62 XP Process Details of one Collective Code Ownership Source: 62

63 Comparison Requirements Requirements in RUP Use cases Requirements documents (including non-functional requirements) Requirements in XP User stories on cards On-site customers with strong involvement 63

64 Rational Unified Process Comparison Risks (1) Agile Methods Overview Extreme Programming Practices XP Process Conclusion General risks: Wrong/bad requirements, changing requirements, schedule and costs overruns RUP: Risks Do the use cases adequately describe all requirements? RUP: Risk management Iterations, architecture for known risks, prioritization of use cases XP: Risks Difficulty in having an on-site customer with a complete view of the client side and the ability to write stories & tests NFRs not covered Traceability? XP: Risk management Iterations (very short), extreme simplicity, user stories selected by customer, estimates by developer Stories that are difficult to estimate are considered higher risk 64

65 Rational Unified Process Comparison Risks (2) Agile Methods Overview Extreme Programming Practices XP Process Conclusion Risk: later iterations may require more sophisticated design than the earlier iterations RUP is predictive: elaboration phase considers all use cases and focuses on the ones with the highest impact on the architecture Time wasted if some use cases end up being dropped First delivery delayed XP is adaptive: keep design simple and refactor when needed (extreme refactoring) Can end up being very difficult if later iterations introduce major changes Risk: developers leave and new developers join RUP: documentation of the architecture and key scenarios XP: use of pair programming to teach new developers and to ensure knowledge of the system is well distributed 65

66 Rational Unified Process Agile Methods Overview Extreme Programming Practices XP Process Conclusion Suggested Improvements to XP extreme Requirements (Leite) extreme Requirements improved (Leite and Leonardi) EasyWinWin (Grünbacher and Hofer) XP modified (Nawrocki et al.) 66

67 extreme Requirements (XR) Five improvements (or processes) Notion of scenario and process Non-functional requirements (constraints) Traceability (lexicon) Derivation of situations from scenarios Formal expression of scenarios XR improved Business rule concept Interviews, workshops 67

68 Rational Unified Process EasyWinWin Agile Methods Overview Extreme Programming Practices XP Process Conclusion Complements XP with requirements negotiation Defines 7 activities that guide stakeholders through a negotiation process Review and expand negotiation topics (features, services, interfaces, system properties, cost, schedule ) Brainstorm stakeholder interest Converge on win-win conditions Capture a glossary of terms Prioritize win-win conditions (polling used (a) to determine priorities of win-win conditions, and (b) to reveal conflicts and different perceptions among stakeholders) Reveal issues and constraints (examine the results of the prioritization poll to analyze patterns of agreement and disagreement) Identify issues, options, and agreements 68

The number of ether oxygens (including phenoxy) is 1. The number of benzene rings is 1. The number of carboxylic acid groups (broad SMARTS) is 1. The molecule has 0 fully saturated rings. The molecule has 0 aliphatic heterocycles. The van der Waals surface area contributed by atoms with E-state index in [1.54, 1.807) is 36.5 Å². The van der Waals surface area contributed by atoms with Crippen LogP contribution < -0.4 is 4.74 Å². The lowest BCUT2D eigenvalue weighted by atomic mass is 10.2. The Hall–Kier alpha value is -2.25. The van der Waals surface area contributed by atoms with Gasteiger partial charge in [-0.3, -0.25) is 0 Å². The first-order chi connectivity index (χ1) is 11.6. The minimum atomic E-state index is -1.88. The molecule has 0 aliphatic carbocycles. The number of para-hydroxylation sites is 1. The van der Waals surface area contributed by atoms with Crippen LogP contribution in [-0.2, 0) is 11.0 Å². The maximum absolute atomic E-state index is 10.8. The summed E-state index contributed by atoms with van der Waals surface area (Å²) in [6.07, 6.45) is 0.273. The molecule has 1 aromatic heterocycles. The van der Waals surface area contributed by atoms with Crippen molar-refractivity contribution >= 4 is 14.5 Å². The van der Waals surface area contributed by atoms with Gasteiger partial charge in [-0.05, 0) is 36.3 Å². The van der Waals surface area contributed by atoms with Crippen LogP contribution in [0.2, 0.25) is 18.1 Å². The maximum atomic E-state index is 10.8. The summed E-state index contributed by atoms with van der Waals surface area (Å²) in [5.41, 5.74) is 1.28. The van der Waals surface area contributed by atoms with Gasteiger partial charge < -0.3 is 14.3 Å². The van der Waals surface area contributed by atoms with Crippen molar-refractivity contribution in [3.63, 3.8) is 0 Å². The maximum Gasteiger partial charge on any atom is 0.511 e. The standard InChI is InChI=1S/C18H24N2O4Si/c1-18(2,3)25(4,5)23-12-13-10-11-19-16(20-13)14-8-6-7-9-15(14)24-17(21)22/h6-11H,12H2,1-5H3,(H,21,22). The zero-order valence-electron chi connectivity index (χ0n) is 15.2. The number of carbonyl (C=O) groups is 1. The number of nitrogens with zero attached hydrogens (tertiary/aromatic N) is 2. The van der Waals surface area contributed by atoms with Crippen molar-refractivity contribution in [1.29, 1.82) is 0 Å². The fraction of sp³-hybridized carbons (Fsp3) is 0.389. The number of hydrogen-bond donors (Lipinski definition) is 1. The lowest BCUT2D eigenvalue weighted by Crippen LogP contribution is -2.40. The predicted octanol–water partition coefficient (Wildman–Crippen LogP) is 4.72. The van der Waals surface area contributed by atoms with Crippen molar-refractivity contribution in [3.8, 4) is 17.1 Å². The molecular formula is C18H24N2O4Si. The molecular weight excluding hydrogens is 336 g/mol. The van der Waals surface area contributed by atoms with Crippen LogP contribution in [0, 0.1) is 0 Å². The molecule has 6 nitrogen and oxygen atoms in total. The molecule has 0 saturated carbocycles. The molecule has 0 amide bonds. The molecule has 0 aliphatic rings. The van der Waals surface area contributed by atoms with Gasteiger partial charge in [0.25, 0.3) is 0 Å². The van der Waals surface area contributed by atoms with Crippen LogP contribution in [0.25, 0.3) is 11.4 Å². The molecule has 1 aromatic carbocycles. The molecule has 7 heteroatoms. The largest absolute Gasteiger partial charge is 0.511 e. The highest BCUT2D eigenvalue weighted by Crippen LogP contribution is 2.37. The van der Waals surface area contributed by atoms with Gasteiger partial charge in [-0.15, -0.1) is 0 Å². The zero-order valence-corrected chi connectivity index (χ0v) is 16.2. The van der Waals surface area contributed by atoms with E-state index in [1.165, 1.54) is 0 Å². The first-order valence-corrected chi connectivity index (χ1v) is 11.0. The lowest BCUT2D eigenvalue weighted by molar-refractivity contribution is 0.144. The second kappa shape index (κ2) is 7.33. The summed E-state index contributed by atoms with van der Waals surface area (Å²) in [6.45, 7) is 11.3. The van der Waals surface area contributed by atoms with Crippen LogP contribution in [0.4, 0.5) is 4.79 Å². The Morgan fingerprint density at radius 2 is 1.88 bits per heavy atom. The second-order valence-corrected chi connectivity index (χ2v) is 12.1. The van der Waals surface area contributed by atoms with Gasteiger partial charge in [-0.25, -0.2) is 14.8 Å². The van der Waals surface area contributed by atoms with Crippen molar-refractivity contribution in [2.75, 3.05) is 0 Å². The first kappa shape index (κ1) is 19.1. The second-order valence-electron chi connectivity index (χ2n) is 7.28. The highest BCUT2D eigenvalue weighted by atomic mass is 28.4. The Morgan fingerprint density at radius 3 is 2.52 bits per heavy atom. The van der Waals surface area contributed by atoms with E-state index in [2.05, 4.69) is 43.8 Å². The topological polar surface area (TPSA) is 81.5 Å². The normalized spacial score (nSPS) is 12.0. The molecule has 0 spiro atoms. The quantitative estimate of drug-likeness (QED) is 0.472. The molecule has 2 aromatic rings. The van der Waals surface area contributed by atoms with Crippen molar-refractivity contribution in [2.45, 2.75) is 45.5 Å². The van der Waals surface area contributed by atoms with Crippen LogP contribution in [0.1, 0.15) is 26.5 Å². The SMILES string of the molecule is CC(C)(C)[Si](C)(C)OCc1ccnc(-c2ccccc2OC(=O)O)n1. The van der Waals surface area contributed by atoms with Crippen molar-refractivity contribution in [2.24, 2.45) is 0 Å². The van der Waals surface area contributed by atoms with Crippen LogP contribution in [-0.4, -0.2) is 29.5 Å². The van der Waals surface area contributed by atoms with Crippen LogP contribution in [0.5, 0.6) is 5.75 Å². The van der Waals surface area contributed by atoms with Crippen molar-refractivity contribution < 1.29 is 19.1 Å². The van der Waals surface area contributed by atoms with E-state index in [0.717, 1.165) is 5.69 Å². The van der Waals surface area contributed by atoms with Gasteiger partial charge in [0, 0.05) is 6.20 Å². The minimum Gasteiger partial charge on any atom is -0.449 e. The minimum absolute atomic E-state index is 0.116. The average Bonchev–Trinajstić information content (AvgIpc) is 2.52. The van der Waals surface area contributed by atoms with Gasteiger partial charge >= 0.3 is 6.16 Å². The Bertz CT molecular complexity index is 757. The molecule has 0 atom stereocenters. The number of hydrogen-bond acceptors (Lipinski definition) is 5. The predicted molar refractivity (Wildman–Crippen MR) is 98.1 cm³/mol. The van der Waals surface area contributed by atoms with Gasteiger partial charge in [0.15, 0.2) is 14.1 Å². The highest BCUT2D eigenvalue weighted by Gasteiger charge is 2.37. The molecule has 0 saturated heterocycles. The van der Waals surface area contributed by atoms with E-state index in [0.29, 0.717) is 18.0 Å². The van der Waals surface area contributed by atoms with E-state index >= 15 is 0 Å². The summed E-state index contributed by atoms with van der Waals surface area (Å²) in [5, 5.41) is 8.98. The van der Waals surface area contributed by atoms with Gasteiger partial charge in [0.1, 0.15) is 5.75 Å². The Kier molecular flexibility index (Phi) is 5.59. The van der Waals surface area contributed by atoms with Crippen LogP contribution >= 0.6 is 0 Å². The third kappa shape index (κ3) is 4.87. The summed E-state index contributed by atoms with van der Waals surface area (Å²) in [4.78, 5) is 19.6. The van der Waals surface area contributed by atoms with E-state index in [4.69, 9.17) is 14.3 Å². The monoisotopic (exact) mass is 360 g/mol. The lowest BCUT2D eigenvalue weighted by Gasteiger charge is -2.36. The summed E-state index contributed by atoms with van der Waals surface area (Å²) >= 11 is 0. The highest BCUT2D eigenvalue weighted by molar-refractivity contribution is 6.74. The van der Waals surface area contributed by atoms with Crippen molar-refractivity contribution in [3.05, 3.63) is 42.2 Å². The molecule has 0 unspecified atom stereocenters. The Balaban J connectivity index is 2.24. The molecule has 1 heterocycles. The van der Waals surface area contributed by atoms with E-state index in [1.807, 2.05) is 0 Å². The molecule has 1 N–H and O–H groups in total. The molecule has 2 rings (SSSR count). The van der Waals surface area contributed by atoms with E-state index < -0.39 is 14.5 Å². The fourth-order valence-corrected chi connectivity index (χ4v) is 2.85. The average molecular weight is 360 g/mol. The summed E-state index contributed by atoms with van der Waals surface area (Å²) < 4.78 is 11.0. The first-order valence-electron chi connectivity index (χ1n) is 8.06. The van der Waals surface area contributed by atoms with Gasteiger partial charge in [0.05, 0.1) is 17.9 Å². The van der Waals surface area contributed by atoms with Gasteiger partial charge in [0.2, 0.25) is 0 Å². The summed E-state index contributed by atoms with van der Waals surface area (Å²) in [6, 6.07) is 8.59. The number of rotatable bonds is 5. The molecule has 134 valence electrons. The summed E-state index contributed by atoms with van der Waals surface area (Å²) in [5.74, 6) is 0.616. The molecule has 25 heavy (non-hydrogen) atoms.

69 XP modified Three improvements to XP Written requirements documentation Several customer representatives Requirements engineering phase 69

70 Rational Unified Process Agile Methods Overview Extreme Programming Practices XP Process Conclusion Is agile better? The debate is still on! (1) Daniel Berry (on XP and RE) However, all the data I have seen say that full RE is the most costeffective way to produce quality software, and that it will beat out any agile method any time in the cost and quality attributes. When all the details are hammered out during an RE process that lasts until it is done (and not until a predetermined date), the development proceeds so much quicker and with so few bugs! Chrysler Comprehensive Compensation (C3) project Success or Failure?

71 Rational Unified Process Is agile better? The debate is still on! (2) After seeing heavy and light processes, the decision is not always binary It really depends on your context and your project What are your needs? Agile Methods Overview Extreme Programming Practices XP Process Conclusion What are the appropriate artifacts (documents, models )? What are the tasks and roles? What are the appropriate tools? What process elements are adequate and how to assemble them? Based on an analysis of your context and project, you should be able to make the appropriate decisions See also mandatory supplementary material by Alan M. Davies posted on the course website 71